America’s Great Outdoors can grow a new generation of conservationists

Young women at Outdoor Nation event in Central Park.

Five-hundred young Americans from across the United States converged on Central Park this weekend for Outdoor Nation — a national youth conservation summit and festival.

Having hundreds of young people in Central Park isn’t a particularly big deal. What is significant is that the Obama administration has wisely decided that the Outdoor Nation event would provide a great forum for a youth-oriented listening session for its America’s Great Outdoors initiative.

America’s Great Outdoors is a reflection of President Obama’s background as a grassroots organizer. It is an effort to hear Americans’ best ideas for connecting people — especially our youth — with nature, to learn from examples of how local collaborative conservation measures are successful, and what should be included in a new conservation strategy for the 21st century.

The administration is making a real commitment to this nation-wide effort. Engaged in the listening sessions are leaders from the Departments of the Interior and Agriculture, the Environmental Protection Agency, the Council on Environmental Quality, and the First Lady’s initiative to get kids outdoors.

After hearing stories from across the country this summer, the administration will compile the learned information into a November report that will focus on a revitalized national outdoors initiative that works for all Americans, from rural communities to our biggest cities. Joining America’s Great Outdoors with the First Lady’s Let’s Move Outside effort provides a great opportunity to protect, connect and restore our public lands while advocating for improving the overall health and wellbeing of America’s youth.

Last week, Department of the Interior Secretary Ken Salazar said, “The Department of the Interior applauds the First Lady for promoting outside activities for children and wants our national parks, wildlife refuges, and other public lands to contribute greatly to that effort because these lands and waters belong to all Americans. Let’s Move Outside! goes hand-in-hand with the America’s Great Outdoors Initiative announced by President Obama at the Interior Department in April to reconnect Americans — especially children — with nature and the outdoors.”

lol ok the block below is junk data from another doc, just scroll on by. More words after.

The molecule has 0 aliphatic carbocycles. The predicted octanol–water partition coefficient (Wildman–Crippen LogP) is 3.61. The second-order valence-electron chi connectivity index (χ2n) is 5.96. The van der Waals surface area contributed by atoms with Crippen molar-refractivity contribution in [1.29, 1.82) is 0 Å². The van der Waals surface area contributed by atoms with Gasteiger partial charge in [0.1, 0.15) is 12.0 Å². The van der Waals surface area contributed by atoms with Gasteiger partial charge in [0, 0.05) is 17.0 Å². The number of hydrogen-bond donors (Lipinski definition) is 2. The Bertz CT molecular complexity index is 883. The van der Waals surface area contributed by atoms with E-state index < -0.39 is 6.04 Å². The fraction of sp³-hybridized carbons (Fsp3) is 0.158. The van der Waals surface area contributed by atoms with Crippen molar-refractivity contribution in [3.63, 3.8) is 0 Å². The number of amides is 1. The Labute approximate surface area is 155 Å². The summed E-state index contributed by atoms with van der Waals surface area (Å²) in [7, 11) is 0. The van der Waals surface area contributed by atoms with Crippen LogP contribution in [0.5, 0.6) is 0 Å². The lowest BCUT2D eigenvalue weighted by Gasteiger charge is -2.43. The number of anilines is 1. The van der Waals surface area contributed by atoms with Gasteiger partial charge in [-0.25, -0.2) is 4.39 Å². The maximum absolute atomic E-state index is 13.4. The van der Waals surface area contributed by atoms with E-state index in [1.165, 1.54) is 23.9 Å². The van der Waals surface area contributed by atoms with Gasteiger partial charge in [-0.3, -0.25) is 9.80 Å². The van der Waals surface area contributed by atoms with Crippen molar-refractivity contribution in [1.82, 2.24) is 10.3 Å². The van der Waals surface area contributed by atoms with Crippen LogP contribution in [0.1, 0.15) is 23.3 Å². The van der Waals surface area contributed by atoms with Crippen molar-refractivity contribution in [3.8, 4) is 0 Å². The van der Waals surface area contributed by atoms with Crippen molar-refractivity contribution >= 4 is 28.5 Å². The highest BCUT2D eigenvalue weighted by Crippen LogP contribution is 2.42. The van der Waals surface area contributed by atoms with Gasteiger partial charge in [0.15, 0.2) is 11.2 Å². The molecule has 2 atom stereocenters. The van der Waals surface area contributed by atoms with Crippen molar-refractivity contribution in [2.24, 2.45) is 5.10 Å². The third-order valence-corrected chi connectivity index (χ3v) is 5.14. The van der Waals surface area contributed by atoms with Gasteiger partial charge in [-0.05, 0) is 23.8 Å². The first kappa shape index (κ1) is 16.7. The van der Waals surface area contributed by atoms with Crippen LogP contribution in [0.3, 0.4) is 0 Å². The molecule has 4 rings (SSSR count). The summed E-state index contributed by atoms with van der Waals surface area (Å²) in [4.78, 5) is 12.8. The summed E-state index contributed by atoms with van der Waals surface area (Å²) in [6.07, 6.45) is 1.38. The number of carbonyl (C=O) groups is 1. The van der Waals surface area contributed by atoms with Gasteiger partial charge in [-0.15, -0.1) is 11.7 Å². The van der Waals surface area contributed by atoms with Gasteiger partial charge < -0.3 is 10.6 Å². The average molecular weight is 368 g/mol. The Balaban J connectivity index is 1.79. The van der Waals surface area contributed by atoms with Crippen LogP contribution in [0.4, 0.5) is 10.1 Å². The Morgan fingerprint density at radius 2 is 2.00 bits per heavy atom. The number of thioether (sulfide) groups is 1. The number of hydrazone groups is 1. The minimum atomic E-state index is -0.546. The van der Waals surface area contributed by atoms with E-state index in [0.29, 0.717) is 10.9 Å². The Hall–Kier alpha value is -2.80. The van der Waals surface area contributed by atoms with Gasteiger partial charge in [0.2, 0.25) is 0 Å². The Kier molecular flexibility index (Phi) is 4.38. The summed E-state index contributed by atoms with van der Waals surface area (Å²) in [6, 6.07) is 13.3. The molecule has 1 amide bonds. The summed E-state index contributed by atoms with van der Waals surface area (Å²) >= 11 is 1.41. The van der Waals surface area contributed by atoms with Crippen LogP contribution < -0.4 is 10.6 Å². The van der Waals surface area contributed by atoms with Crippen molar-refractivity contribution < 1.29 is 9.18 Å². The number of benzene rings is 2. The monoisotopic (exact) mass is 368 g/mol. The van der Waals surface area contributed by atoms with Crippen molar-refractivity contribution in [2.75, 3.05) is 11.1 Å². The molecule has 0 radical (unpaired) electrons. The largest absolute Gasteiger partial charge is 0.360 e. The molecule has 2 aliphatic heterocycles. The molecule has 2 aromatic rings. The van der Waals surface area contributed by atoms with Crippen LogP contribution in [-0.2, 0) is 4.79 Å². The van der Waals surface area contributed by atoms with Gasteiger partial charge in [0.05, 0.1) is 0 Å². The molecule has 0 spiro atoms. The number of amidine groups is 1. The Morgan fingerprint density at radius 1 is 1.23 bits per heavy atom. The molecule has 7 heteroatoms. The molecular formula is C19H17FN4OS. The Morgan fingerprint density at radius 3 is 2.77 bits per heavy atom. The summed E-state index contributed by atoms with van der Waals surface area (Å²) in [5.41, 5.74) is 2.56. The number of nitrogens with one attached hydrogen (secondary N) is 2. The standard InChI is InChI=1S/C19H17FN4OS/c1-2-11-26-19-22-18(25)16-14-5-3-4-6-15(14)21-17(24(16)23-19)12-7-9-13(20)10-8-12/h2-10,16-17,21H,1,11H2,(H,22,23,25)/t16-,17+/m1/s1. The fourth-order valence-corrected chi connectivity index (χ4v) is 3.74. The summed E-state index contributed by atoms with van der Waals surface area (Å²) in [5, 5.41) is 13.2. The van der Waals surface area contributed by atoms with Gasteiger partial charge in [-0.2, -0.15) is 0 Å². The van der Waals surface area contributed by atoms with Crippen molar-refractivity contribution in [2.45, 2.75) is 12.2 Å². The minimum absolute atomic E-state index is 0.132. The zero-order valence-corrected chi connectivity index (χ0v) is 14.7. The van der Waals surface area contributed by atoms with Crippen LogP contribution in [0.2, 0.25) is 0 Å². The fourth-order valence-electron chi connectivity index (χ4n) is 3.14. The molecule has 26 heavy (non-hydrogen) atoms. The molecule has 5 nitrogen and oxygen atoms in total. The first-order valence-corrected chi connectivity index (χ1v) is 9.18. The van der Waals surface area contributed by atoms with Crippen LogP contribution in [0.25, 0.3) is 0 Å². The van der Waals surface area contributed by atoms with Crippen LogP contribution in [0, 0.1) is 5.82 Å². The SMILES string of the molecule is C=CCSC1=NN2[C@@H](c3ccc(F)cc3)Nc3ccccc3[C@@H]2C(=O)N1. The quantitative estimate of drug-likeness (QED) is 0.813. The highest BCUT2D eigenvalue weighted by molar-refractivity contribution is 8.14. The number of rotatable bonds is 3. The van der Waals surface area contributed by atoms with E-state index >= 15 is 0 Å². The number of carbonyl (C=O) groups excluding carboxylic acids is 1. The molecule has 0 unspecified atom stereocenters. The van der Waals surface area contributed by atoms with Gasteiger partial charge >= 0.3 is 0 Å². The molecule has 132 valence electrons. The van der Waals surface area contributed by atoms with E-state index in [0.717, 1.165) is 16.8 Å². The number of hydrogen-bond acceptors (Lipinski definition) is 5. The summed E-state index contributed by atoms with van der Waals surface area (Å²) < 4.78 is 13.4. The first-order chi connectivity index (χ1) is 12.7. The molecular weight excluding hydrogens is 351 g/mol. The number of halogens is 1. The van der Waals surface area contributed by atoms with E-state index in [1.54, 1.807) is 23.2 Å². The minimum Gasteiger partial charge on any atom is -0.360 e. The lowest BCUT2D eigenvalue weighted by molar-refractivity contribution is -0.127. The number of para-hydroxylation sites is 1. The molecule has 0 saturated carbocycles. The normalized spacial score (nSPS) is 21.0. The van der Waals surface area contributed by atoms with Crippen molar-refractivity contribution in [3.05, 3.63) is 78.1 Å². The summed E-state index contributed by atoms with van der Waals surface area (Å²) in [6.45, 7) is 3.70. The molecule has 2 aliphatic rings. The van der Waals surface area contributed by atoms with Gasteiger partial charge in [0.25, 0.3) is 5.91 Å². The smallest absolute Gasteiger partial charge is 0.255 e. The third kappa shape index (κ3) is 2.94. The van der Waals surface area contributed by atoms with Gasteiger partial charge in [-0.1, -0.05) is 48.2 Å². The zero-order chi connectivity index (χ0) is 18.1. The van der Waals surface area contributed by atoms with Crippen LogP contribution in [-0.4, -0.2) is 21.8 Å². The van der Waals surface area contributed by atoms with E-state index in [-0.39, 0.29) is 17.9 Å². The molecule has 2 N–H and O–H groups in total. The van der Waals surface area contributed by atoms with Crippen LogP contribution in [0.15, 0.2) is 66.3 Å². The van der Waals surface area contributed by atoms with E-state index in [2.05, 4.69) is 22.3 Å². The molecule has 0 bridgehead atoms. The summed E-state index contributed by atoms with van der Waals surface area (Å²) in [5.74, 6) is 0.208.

Tragic events have made this a ripe time for change. In the wake of the oil disaster in the Gulf of Mexico, America’s youth understands better than ever that we have a shared responsibility to protect the natural world upon which we depend. As a young conservationist, I look up to many conservation leaders who rose to action to care for our shared natural places during times of crisis, such as Rachel Carson, Aldo Leopold and Sandra Postel.

Today, I believe we are witnessing a similar trend with the catastrophe in the Gulf. We have an opportunity to foster a new generation of conservation leaders who can bring fresh ideas and cutting-edge strategies to the table. I have seen first-hand the tremendous potential that is waiting to be tapped in my peers, and I am thrilled that the administration is reaching out to young people who are vying to make a difference.

Children playing at Outdoor Nation in Central Park.The America’s Great Outdoors listening session at Outdoor Nation is an ideal environment for young people to advocate for protecting our public lands so we all can continue to benefit from clean water, healthy air, recreation activities and restoration jobs for years to come. The Obama administration can spur local economies and create jobs for conservation workers — young and old alike — by restoring our developed public lands nationwide.

And the Obama administration wants to hear from us, especially youth, in molding the November report. We now have a seat at the table, and are being asked to share our ideas for protecting the places we love at www.doi.gov/americasgreatoutdoors.

I applaud the Obama administration for coming to New York to listen to America’s youth. After all, these young voices will not just inherit the Earth; they will be its future stewards.


Christina Wong is a Ph.D student at Arizona State University’s School of Sustainability and serves on the Governing Council at The Wilderness Society.

photos:
Young women at Outdoor Nation event in Central Park.
Children playing at Outdoor Nation in Central Park.

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